DS=SHVOGFHVOGSHVOG+FHVOG
(9)

Generally, larger DS value indicates that the patches can be well classified with their HVOG values. Table 1 shows the experimental results with different parameter values.

Table 1
The calculated DS values at different parameter values.

We see that the DS value increases with the decreasing k value. For different k values, the DS value is always maximal when t = 16, s = 32. So we set the parameters as k = 3, t = 16, and s = 32 in our method. With these parameters, we obtain the HVOG values of all the patches and show them in Figure 4. It is seen that the HVOG values with the proposed method effectively classify the patches into structure patches and flat patches.

Figure 4
The obtained HVOG values (multiplied by 1000) of all patches. The HVOG values of the structure and flat patches are shown in blue and red, respectively.

After the parameters s, t, and k are determined, we use these parameters to calculate the relative optimal value of the threshold. Table 2 shows the classification precision under different threshold. It is seen that the classification precision is maximal when threshold equals 0.0024. Based on this experiment, we set the threshold as 0.0024 in this paper.

Table 2
The classification precision under different thresholds.

4.2. Verification of the Structure-Preserved Sparse Coding in a Dataset with Simulated Noise

The proposed structure-preserved sparse coding method is the key point in denoising the ICCD sensing image. It is because the structure patches are hardly to be reconstructed compared with flat patches due to the existence of both the real structure information and the wrong one. The proposed method aims to remove the clustered noise while preserving the real structure information, which is developed based on sparse coding method. In order to effectively verify its performance in preserving the structure information, we test it separately and compare with general sparse coding methods. Rather than testing with real ICCD sensing image, we test its performance in a dataset with simulated clustered noise to clearly show its performance. The dataset is generated by randomly imposing clustered noise of different shapes and sizes in eight natural images. Then the proposed method is performed in this dataset for noise removal. In the experiment, the patch size is set as 8 × 8 pixels. Three general sparse coding methods are used for comparison, including DCT [57], K-SVD [40], and Beta Process (BP) [58]. These methods are used for denoising by replacing the trained dictionary and following the same method OMP [48].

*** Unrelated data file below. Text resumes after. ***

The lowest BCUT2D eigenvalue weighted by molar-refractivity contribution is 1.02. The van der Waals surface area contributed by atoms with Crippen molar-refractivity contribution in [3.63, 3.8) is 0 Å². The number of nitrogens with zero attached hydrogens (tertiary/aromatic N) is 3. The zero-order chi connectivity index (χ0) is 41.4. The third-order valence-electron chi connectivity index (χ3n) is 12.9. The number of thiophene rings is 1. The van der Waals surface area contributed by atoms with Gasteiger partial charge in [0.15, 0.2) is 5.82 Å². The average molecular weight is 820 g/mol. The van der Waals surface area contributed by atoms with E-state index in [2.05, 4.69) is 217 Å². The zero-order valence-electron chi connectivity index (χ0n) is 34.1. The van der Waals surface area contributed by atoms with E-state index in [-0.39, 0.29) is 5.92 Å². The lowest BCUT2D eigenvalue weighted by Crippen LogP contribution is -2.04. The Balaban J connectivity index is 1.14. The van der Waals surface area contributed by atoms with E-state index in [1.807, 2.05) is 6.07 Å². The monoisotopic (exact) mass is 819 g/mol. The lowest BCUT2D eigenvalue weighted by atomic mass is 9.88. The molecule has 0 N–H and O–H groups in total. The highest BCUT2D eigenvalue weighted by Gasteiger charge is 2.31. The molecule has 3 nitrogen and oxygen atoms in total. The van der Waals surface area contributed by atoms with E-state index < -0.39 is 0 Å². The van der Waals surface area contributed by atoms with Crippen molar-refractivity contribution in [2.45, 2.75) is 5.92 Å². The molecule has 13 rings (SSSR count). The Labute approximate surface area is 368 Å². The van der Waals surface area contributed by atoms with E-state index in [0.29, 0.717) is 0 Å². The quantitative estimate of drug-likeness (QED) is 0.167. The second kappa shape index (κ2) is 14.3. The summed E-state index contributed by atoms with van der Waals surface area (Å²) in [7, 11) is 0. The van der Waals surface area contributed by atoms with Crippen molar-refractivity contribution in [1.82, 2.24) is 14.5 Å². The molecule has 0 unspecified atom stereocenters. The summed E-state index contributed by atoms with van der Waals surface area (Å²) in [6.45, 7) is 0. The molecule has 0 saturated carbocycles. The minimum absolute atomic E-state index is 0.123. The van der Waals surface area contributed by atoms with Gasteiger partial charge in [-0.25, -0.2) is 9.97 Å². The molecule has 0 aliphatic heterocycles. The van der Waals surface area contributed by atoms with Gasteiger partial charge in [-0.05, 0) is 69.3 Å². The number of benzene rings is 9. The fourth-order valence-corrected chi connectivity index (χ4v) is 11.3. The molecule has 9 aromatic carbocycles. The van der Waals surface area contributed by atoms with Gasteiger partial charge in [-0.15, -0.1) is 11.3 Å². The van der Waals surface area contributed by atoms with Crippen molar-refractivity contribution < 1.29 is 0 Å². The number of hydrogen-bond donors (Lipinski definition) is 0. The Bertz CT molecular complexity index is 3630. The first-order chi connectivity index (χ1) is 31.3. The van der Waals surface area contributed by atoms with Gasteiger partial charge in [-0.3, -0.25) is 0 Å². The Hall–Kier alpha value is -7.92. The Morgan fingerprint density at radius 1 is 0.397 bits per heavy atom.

4.2.1. Parameter Determination in the Structure-Preserved Sparse Coding

We obtain the parameter β in the Structure-Preserved Sparse Coding by training on the above dataset. We run the Structure-Preserved Sparse Coding with different parameter β and calculate the PSNR of each image. The PSNR values of each image under different β are concluded in Table 3 and the average results are shown in Figure 5. From Figure 5, we see that the average PSNR value is maximal at β=0.2. Based on this experiment, we set the parameter β as 0.2 in this paper.

Figure 5
The average PSNR values with respect to the parameter β.
Table 3
Objective result (in PSNR, dB) of each image under a different β.

4.2.2. Results and Comparison

Figure 6 shows the subjective results of these methods. It is seen that the proposed method well removes the added clustered noise and preserves its own structure information simultaneously. By comparison, the denoising methods based on the DCT [57] and the BP [58] do not effectively remove the additional clustered noise, because they could not differentiate the clustered noise from its own structure information. The denoising method based on the K-SVD [40] could partly remove the clustered noise when the relevant parameter was properly chosen. However, it induces significant distortion in structure areas in this scenario.

Figure 6Figure 6
The subjective performance of the proposed structure-preserved sparse coding method: (a) the dataset with simulated clustered noise; (b) the results of proposed method; (c) the results of the method based on DCT; (d) the result of the method based on ...